Heathrow Airport is aiming to eradicate its gender pay gap

A progressive attitude to reward is just one part of an extensive diversity and inclusion programme at Britain’s busiest airport

Heathrow Airport is aiming to eradicate its gender pay gap

It almost goes without saying that Heathrow Airport is extremely large indeed. Covering nearly five square miles of west London real estate, it may have long ago lost its mantle of ‘world’s busiest airport’ but it remains the seventh largest globally, handling 84 million passengers each year. It is a small city even its most experienced employees struggle to consistently navigate. But for Paula Stannett, Heathrow’s chief people officer, the more significant indicator of the airport’s awesome scale is a lesser acknowledged fact: with 76,000 people at work there every day, it is the single biggest employment site in the UK.

More than 400 companies and 85 airlines call Heathrow their home, alongside the small army of directly employed security, operations and back- office personnel who make it function. “It’s a massive collaboration to put on this magic every day,” says Stannett, taking her seat in the boardroom that overlooks one of two runways spanning the length of the site.

It could eventually get yet more massive still, of course. While the political rumblings around a third runway have far from subsided, Heathrow has had to begin considering how to accommodate a colossal number of construction workers and a hugely enhanced number of ground staff should it expand. That scoping work goes on constantly, says Stannett. But if there’s one thing she does know for sure, it’s that diversity and inclusion are non-negotiable, no matter how the airport’s future plays out.

Heathrow has undertaken to reflect the demographic of its local community by 2025, which means inclusion is “at the heart of what we do”, says Stannett. It’s a particular challenge because not only is the surrounding area diverse in terms of ethnicity, but with only 3 per cent local unemployment it’s hard to rely on those in the direct vicinity to meet your targets.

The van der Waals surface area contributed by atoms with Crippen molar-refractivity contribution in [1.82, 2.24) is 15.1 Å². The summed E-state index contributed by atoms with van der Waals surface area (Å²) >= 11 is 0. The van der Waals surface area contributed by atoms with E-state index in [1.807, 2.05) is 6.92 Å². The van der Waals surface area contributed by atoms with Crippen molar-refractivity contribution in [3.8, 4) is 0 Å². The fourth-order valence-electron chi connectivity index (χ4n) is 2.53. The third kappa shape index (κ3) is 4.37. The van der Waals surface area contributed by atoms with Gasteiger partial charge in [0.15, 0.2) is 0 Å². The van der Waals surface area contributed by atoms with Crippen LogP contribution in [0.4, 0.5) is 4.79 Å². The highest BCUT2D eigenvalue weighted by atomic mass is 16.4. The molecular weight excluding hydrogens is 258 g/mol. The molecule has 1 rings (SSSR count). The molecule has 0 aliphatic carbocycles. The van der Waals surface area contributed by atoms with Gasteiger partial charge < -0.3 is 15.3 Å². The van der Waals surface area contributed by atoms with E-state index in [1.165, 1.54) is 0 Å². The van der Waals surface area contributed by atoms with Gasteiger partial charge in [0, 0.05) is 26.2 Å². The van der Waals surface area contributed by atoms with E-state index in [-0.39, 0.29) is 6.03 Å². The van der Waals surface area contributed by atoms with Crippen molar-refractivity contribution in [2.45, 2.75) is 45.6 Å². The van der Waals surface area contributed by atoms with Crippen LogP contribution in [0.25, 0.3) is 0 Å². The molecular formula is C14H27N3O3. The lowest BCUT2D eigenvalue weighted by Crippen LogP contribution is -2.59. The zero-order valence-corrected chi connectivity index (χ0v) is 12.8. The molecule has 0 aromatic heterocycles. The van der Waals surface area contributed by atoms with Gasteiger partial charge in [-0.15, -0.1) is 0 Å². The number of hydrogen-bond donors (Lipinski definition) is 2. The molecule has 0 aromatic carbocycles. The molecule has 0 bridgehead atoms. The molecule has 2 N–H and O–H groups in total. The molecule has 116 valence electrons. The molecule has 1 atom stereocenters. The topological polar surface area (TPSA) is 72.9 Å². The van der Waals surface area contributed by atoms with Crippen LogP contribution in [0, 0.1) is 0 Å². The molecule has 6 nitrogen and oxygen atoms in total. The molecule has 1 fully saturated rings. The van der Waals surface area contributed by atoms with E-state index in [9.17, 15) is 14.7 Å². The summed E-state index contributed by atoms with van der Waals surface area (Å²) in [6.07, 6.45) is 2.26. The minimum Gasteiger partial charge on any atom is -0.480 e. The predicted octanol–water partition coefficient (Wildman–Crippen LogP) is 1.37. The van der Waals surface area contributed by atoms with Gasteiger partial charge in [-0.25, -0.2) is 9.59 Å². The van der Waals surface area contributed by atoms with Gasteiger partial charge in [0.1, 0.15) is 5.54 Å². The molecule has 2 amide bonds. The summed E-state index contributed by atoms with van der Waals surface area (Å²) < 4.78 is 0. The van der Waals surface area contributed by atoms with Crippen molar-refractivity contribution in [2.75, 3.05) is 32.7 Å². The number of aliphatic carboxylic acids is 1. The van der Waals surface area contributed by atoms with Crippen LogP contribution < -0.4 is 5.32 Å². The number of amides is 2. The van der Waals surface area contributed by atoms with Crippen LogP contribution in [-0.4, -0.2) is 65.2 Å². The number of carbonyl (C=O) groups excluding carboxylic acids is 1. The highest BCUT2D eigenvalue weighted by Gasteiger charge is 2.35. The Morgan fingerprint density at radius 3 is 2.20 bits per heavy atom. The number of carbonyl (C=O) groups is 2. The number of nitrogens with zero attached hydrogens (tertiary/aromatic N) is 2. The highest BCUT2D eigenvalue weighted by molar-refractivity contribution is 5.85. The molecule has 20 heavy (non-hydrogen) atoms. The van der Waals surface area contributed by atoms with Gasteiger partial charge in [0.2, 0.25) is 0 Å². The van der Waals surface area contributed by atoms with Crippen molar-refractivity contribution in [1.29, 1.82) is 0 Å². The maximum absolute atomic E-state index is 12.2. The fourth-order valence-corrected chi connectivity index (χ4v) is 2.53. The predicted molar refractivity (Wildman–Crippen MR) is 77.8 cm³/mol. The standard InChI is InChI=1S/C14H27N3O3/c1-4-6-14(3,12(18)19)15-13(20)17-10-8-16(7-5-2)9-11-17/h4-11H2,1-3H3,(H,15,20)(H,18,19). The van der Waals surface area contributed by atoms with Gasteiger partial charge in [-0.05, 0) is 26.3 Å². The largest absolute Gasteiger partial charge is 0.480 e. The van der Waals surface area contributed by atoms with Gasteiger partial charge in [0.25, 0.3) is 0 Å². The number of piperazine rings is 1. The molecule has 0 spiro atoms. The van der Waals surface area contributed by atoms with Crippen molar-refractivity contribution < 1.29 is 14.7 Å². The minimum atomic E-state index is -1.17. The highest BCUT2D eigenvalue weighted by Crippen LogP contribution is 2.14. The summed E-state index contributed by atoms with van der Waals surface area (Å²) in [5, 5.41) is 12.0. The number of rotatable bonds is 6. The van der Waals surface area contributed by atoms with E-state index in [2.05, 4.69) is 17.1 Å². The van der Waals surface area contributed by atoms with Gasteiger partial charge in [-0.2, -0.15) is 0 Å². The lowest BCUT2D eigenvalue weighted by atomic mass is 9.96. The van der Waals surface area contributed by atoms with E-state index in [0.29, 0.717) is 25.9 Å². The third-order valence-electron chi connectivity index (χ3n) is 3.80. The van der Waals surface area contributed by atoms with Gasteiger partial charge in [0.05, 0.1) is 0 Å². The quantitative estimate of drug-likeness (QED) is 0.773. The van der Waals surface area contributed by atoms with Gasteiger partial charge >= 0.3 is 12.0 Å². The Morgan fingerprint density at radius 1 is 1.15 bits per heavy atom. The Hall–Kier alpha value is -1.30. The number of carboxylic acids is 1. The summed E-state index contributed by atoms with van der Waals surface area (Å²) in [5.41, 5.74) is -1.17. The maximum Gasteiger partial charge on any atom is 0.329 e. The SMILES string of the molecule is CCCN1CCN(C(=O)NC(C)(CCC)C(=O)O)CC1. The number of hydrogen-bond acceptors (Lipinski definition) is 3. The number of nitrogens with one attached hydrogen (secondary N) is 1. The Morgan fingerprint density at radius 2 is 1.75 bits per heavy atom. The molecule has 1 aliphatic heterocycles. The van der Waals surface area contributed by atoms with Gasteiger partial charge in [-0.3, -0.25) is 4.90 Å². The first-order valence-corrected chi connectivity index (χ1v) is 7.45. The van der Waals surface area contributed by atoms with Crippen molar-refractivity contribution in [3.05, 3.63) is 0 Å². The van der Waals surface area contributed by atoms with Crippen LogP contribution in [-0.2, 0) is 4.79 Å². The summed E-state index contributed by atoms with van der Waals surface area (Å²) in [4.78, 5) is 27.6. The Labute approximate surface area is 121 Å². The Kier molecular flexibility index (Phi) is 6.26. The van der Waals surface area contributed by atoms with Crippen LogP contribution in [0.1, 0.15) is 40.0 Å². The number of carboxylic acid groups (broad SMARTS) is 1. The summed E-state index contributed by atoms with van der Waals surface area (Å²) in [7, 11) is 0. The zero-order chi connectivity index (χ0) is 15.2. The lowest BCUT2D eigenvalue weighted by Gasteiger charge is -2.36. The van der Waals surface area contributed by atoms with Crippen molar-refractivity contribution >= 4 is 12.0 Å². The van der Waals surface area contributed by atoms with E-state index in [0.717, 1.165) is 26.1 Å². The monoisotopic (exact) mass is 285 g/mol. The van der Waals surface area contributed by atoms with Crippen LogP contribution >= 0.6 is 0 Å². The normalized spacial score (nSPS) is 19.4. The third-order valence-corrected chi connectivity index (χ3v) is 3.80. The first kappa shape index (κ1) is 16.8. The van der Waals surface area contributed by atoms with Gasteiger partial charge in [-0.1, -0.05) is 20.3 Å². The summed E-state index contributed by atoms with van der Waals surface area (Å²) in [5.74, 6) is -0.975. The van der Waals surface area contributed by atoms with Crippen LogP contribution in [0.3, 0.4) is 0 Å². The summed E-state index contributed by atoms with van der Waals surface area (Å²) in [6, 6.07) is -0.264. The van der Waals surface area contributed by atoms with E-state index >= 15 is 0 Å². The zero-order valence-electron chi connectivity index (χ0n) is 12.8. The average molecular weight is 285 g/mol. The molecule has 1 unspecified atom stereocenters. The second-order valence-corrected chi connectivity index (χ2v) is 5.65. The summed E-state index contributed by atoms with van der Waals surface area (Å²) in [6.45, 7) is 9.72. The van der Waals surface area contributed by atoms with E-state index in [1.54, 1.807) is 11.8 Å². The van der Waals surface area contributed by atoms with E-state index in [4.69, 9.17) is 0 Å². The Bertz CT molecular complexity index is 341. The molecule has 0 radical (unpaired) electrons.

Many measures have been taken to improve diversity, adds Stannett, but one of the most effective is to create an overriding culture that values the business case for inclusion. “We really dial up on people understanding the Heathrow way. Everyone who comes into the organisation goes on a purpose and values programme that focuses on helping them understand their purpose and how that fits with the company’s.”

More practically, the business uses census data to understand what it should be aiming for among different categories of employee and tracks it against annual diversity survey results. It will actively recruit into areas where it is lacking talent, but that doesn’t mean positive discrimination. “We are firm believers in not positively discriminating, because that turns people off,” says Stannett. “They don’t want to be recruited because they are BAME, or female or because they have a disability. We want everyone – even white, middle-aged men – to reach their potential. But when we go out externally, we may focus on shifting the balance on who we bring in.”

A number of initiatives have helped in this area. Heathrow has parsed its recruitment advertising to eliminate bias, has charged a new talent acquisition team with proactively sourcing hard-to-find individuals and has a returners programme for anyone coming back to the workplace after a break. Diversity networks have been “hugely valuable” in providing ideas and contacts, as well as understanding the barriers some groups face in progressing in the organisation.